"It’s nice to know that your professors actually know your name and care about your careers and well-being. Dr. Balkir has been extremely helpful to me with everything from choosing my classes, to steering me toward research programs and internships, to helping me decide what I want to do after college. In a way, she has been a mentor to me ever since I started here and is one of my favorite professors.

    "From an environmental point of view, it's kind of a big deal to be in New York City, because cities are, a lot of times, the major cause of different pollutions. In class, we do a lot of studies involving the city’s ports, the estuaries, wetlands and carbon dioxide emissions. We took a site visit to a wastewater treatment plant.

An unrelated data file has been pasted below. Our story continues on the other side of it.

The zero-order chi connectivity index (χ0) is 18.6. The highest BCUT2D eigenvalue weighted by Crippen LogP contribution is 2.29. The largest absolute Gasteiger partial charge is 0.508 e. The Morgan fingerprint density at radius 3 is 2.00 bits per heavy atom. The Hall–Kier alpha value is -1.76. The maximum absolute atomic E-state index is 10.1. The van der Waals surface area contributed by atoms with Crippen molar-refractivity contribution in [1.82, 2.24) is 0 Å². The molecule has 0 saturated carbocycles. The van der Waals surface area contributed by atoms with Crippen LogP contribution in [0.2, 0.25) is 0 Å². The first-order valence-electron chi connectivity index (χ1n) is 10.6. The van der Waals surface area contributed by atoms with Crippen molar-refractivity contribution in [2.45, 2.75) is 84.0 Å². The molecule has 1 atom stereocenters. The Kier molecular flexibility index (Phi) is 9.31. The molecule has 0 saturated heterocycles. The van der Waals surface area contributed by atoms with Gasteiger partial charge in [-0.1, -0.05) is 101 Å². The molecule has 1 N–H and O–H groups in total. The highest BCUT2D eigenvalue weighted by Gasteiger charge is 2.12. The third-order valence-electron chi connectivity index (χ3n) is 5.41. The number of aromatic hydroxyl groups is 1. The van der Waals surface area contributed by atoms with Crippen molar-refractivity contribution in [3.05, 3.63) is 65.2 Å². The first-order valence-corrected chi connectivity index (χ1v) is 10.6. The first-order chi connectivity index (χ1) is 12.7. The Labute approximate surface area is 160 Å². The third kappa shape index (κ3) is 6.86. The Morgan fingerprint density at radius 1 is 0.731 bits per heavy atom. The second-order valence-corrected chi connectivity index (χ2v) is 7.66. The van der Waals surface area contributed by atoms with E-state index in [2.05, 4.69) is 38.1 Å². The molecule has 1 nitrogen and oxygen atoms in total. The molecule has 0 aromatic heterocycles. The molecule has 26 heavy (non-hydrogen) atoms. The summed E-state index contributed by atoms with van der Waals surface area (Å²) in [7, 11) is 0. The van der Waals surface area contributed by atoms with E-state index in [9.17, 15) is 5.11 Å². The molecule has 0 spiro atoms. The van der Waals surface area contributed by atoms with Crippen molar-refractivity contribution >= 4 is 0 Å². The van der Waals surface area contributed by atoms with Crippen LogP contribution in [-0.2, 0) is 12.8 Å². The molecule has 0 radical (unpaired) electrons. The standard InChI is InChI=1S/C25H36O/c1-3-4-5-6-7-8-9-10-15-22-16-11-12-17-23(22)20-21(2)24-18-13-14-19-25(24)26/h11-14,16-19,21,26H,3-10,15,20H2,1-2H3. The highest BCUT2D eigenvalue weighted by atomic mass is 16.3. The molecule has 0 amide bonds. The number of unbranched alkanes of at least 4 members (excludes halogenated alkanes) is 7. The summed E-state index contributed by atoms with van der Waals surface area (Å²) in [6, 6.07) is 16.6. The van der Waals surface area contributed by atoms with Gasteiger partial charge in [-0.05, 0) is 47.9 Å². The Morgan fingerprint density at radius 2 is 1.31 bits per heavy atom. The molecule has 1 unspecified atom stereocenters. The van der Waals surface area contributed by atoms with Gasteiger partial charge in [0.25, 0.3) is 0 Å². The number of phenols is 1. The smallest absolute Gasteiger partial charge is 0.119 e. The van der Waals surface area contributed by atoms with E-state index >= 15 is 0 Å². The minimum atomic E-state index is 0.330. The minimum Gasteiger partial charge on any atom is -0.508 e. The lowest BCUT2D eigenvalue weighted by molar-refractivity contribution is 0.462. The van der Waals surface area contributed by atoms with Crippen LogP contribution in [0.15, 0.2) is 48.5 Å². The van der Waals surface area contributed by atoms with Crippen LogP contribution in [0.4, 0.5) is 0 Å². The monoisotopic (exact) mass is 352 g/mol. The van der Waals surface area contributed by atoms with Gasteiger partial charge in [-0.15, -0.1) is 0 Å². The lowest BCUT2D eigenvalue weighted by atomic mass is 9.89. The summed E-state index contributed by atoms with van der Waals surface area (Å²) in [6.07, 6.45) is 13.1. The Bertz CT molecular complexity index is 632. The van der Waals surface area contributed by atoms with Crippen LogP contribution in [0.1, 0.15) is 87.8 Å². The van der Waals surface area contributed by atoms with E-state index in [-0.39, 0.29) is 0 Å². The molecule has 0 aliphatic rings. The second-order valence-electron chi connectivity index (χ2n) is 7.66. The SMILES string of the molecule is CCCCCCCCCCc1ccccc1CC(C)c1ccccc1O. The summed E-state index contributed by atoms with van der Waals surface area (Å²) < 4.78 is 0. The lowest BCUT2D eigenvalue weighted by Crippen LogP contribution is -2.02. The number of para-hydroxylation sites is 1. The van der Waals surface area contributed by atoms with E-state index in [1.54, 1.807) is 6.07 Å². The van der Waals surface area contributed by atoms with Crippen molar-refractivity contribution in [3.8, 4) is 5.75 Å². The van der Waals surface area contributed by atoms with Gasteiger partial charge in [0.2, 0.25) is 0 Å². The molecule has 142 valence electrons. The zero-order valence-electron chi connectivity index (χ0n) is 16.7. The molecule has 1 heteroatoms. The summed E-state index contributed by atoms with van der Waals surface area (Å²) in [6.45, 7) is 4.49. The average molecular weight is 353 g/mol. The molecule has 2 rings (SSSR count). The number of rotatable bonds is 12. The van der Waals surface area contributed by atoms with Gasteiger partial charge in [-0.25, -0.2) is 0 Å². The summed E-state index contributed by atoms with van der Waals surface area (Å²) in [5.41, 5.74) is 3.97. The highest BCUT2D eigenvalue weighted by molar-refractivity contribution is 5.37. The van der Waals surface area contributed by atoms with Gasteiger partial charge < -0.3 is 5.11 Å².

"I am in NYWEA, which is the New York Environmental Water Association. This semester, I’m part of a NYWEA environmental design competition called WEFTEC with a few of my classmates. My team is making a water filtration system. We have to basically make a system, design experiments for it, make sure it works and present it this summer in New Orleans. The winner of the competition gets prize money and your invention is actually used for applications in the real world. We're in the preliminary stages now and we're brainstorming everything. But we're definitely looking forward to that.